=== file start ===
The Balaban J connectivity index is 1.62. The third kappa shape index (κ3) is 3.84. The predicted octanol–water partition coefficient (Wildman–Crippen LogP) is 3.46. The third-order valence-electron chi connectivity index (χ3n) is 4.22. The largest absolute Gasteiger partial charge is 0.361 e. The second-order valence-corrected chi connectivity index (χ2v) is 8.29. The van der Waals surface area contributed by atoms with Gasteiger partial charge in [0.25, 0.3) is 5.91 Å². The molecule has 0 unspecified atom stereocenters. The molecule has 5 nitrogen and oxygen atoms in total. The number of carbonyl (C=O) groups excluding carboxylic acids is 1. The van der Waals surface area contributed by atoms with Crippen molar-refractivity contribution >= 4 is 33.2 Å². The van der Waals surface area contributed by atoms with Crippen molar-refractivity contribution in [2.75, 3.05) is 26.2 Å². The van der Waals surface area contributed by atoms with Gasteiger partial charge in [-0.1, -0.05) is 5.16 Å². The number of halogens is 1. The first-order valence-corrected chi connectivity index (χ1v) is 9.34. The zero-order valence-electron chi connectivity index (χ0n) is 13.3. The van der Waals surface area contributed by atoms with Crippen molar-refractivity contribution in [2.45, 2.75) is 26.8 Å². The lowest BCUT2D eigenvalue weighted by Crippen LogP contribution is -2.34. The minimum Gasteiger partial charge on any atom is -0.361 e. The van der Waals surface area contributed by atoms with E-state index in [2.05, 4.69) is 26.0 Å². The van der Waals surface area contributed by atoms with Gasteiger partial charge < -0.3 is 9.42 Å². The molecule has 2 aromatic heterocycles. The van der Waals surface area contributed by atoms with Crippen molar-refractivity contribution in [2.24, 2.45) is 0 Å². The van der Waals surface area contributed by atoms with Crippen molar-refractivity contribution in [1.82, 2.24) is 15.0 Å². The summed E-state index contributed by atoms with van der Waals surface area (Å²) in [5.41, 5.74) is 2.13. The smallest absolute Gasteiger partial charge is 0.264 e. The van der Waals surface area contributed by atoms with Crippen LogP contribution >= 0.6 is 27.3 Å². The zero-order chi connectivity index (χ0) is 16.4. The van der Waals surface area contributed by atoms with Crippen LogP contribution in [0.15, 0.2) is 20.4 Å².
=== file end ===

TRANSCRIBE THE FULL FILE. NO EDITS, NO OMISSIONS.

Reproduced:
The Balaban J connectivity index is 1.62. The third kappa shape index (κ3) is 3.84. The predicted octanol–water partition coefficient (Wildman–Crippen LogP) is 3.46. The third-order valence-electron chi connectivity index (χ3n) is 4.22. The largest absolute Gasteiger partial charge is 0.361 e. The second-order valence-corrected chi connectivity index (χ2v) is 8.29. The van der Waals surface area contributed by atoms with Gasteiger partial charge in [0.25, 0.3) is 5.91 Å². The molecule has 0 unspecified atom stereocenters. The molecule has 5 nitrogen and oxygen atoms in total. The number of carbonyl (C=O) groups excluding carboxylic acids is 1. The van der Waals surface area contributed by atoms with Crippen molar-refractivity contribution >= 4 is 33.2 Å². The van der Waals surface area contributed by atoms with Crippen molar-refractivity contribution in [2.75, 3.05) is 26.2 Å². The van der Waals surface area contributed by atoms with Gasteiger partial charge in [-0.1, -0.05) is 5.16 Å². The number of halogens is 1. The first-order valence-corrected chi connectivity index (χ1v) is 9.34. The zero-order valence-electron chi connectivity index (χ0n) is 13.3. The van der Waals surface area contributed by atoms with Crippen molar-refractivity contribution in [2.45, 2.75) is 26.8 Å². The lowest BCUT2D eigenvalue weighted by Crippen LogP contribution is -2.34. The minimum Gasteiger partial charge on any atom is -0.361 e. The van der Waals surface area contributed by atoms with E-state index in [2.05, 4.69) is 26.0 Å². The van der Waals surface area contributed by atoms with Gasteiger partial charge < -0.3 is 9.42 Å². The molecule has 2 aromatic heterocycles. The van der Waals surface area contributed by atoms with Crippen molar-refractivity contribution in [2.24, 2.45) is 0 Å². The van der Waals surface area contributed by atoms with Crippen molar-refractivity contribution in [1.82, 2.24) is 15.0 Å². The summed E-state index contributed by atoms with van der Waals surface area (Å²) in [5.41, 5.74) is 2.13. The smallest absolute Gasteiger partial charge is 0.264 e. The van der Waals surface area contributed by atoms with Crippen LogP contribution >= 0.6 is 27.3 Å². The zero-order chi connectivity index (χ0) is 16.4. The van der Waals surface area contributed by atoms with Crippen LogP contribution in [0.15, 0.2) is 20.4 Å².